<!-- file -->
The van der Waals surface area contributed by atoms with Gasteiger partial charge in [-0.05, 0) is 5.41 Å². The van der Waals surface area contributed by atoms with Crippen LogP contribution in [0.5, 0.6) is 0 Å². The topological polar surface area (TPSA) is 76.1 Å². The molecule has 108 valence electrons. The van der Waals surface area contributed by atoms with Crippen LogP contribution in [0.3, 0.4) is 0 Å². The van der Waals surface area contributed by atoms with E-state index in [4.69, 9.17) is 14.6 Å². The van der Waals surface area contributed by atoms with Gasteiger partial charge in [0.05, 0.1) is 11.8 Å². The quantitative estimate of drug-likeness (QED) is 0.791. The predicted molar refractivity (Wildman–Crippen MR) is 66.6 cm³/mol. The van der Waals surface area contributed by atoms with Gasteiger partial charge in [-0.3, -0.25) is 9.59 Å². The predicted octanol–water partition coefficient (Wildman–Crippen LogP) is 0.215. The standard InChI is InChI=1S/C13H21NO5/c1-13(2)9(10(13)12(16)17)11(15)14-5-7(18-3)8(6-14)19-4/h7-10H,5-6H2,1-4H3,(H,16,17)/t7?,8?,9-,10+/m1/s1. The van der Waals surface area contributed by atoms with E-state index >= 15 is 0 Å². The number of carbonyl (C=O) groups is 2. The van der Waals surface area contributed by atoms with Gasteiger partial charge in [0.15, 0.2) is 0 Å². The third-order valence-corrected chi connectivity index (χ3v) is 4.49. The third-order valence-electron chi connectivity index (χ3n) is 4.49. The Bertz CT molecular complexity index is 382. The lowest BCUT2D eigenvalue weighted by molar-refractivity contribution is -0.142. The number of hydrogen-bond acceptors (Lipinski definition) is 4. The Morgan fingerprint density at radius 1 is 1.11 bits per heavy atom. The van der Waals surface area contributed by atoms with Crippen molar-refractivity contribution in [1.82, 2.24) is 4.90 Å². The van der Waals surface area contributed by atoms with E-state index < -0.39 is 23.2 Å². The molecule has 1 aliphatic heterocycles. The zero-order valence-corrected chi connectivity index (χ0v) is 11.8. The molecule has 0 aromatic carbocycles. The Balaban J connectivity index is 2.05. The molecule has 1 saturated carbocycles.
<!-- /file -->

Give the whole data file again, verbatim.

The van der Waals surface area contributed by atoms with Gasteiger partial charge in [-0.05, 0) is 5.41 Å². The van der Waals surface area contributed by atoms with Crippen LogP contribution in [0.5, 0.6) is 0 Å². The topological polar surface area (TPSA) is 76.1 Å². The molecule has 108 valence electrons. The van der Waals surface area contributed by atoms with Crippen LogP contribution in [0.3, 0.4) is 0 Å². The van der Waals surface area contributed by atoms with E-state index in [4.69, 9.17) is 14.6 Å². The van der Waals surface area contributed by atoms with Gasteiger partial charge in [0.05, 0.1) is 11.8 Å². The quantitative estimate of drug-likeness (QED) is 0.791. The predicted molar refractivity (Wildman–Crippen MR) is 66.6 cm³/mol. The van der Waals surface area contributed by atoms with Gasteiger partial charge in [-0.3, -0.25) is 9.59 Å². The predicted octanol–water partition coefficient (Wildman–Crippen LogP) is 0.215. The standard InChI is InChI=1S/C13H21NO5/c1-13(2)9(10(13)12(16)17)11(15)14-5-7(18-3)8(6-14)19-4/h7-10H,5-6H2,1-4H3,(H,16,17)/t7?,8?,9-,10+/m1/s1. The van der Waals surface area contributed by atoms with E-state index >= 15 is 0 Å². The number of carbonyl (C=O) groups is 2. The van der Waals surface area contributed by atoms with Gasteiger partial charge in [0.15, 0.2) is 0 Å². The third-order valence-corrected chi connectivity index (χ3v) is 4.49. The third-order valence-electron chi connectivity index (χ3n) is 4.49. The Bertz CT molecular complexity index is 382. The lowest BCUT2D eigenvalue weighted by molar-refractivity contribution is -0.142. The number of hydrogen-bond acceptors (Lipinski definition) is 4. The Morgan fingerprint density at radius 1 is 1.11 bits per heavy atom. The van der Waals surface area contributed by atoms with Crippen molar-refractivity contribution in [1.82, 2.24) is 4.90 Å². The van der Waals surface area contributed by atoms with E-state index < -0.39 is 23.2 Å². The molecule has 1 aliphatic heterocycles. The zero-order valence-corrected chi connectivity index (χ0v) is 11.8. The molecule has 0 aromatic carbocycles. The Balaban J connectivity index is 2.05. The molecule has 1 saturated carbocycles.